ENGLEWOOD, Colo. — Brock Osweiler is returning to Denver 18 months after jilting the Broncos in free agency.

The Broncos agreed to terms with Peyton Manning’s former apprentice Saturday on a one-year deal after the quarterback was cut by the Cleveland Browns. Provided he passes his physical Monday, Osweiler will serve as Trevor Siemian’s understudy in his second stint in Denver.

The Broncos needed another QB because Paxton Lynch, their 2016 first-round draft pick, will miss a month or more with a sprained throwing shoulder.

General manager John Elway said Osweiler will be the backup “until Lynch gets healthy,” and the Broncos will re-evaluate their quarterback situation at that time.

Among the cuts as Denver trimmed its roster Saturday was three-time Pro Bowl strong safety T.J. Ward , a move made possible by Denver’s depth in the secondary, which was known as the “No Fly Zone” ever since Ward’s arrival in 2014.

Osweiler went 5-2 in relief of an injured Manning during the Broncos’ Super Bowl-winning season two years ago before bolting to Houston in free agency for a four-year, $72 million deal, about $8 million more than the Broncos offered.

After just one season, the Texans traded Osweiler in March to the Browns, who will pay Osweiler his $16 million guaranteed salary this season minus the offset from the Broncos. The minimum for a sixth-year pro is $775,000.

No matter how long Osweiler’s return to Denver lasts, his weekly salary of $941,000 dwarfs the $36,136 Siemian will make every week.

Osweiler started the final seven games of the 2015 season while Manning was sidelined with a foot injury. When the Broncos’ offense sputtered in their final game, Manning replaced Osweiler and led Denver to a 27-20 comeback win against San Diego that secured the AFC’s top seed. Manning then took every snap in the playoffs.

“Without Brock that year, we don’t win the Super Bowl,” Elway said Saturday. “He had a lot to do with that year. But I’m sure it’s probably been a long 18 months for him. He’s been through a lot. … I’m sure with everything he went through in Houston and then going to Cleveland, I’m sure he’s going to need a little football rehab. We know that. We’ll welcome him with open arms and give him some love.”

Elway said there are no hard feelings from their previous split.

“He made the decision that he thought was best for him,” Elway said. “And so it’s just kind of funny how these things worked out with our situation and Brock being available. We know that Brock can win football games with us. He’s got a lot of experience and so that was one glaring hole we had when Paxton hurt the shoulder. So, we were able to get it fixed.”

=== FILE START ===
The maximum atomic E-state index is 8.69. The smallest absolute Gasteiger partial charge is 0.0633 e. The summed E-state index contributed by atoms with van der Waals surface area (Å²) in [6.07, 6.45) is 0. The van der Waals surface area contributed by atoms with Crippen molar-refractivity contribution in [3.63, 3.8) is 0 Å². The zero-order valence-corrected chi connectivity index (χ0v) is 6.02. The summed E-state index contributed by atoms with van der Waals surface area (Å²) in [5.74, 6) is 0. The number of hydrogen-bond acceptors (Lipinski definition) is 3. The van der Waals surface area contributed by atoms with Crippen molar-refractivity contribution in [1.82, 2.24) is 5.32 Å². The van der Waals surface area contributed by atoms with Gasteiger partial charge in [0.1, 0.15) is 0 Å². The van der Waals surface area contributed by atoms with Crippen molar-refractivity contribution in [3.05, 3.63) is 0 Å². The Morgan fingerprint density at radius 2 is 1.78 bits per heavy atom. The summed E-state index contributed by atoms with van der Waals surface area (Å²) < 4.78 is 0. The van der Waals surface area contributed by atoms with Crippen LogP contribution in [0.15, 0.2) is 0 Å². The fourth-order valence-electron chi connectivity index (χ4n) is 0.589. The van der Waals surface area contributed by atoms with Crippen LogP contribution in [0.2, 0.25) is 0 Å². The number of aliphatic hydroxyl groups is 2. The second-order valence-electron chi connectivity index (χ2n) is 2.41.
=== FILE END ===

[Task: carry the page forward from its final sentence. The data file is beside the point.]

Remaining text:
Siemian emerged as the Broncos’ starter last year following Osweiler’s departure 48 hours after Manning’s retirement. He had to win the job again this summer after Vance Joseph replaced Gary Kubiak as head coach.

Siemian went 8-6 in Denver last year but the Broncos’ five-year playoff run come to an end. Osweiler had an identical record in Houston and led the Texans to a win over Oakland in the playoffs before losing to New England.

But Osweiler played poorly, got benched and didn’t get along with coach Bill O’Brien, so the Texans traded him and a second-round draft pick to the Browns in March. Osweiler was subsequently beaten out by Browns rookie DeShone Kizer.

As for Ward, Elway said it was difficult cutting the veteran who set a nasty tone for Denver’s defense as a founding member of the “No Fly Zone” secondary.

Ward was due $4.5 million this year but his release was a product of Denver’s depth at the position. He missed most of training camp with a pulled hamstring and second-year pros Justin Simmons and Will Parks played well. So did undrafted rookie Jamal Carter, who led the team with 19 tackles in the preseason.

“Obviously with T.J. not working the entire training camp, for the most part, Justin and Parks got a chance to play a lot,” Joseph said. “Opportunity leads to promotion.”

Still, teammates expressed disbelief on social media Saturday that Elway would part with such a key leader and tone-setter.

Elway said he understands those sentiments .

“It’s always hard. I was in that locker room and I didn’t agree with every move that management made,” Elway said. “I hope they understand we had to do what we believe is best for the Denver Broncos. When you make tough ones like this, they’re not always going to be popular. But I trust the young guys will step up and fill those shoes.”


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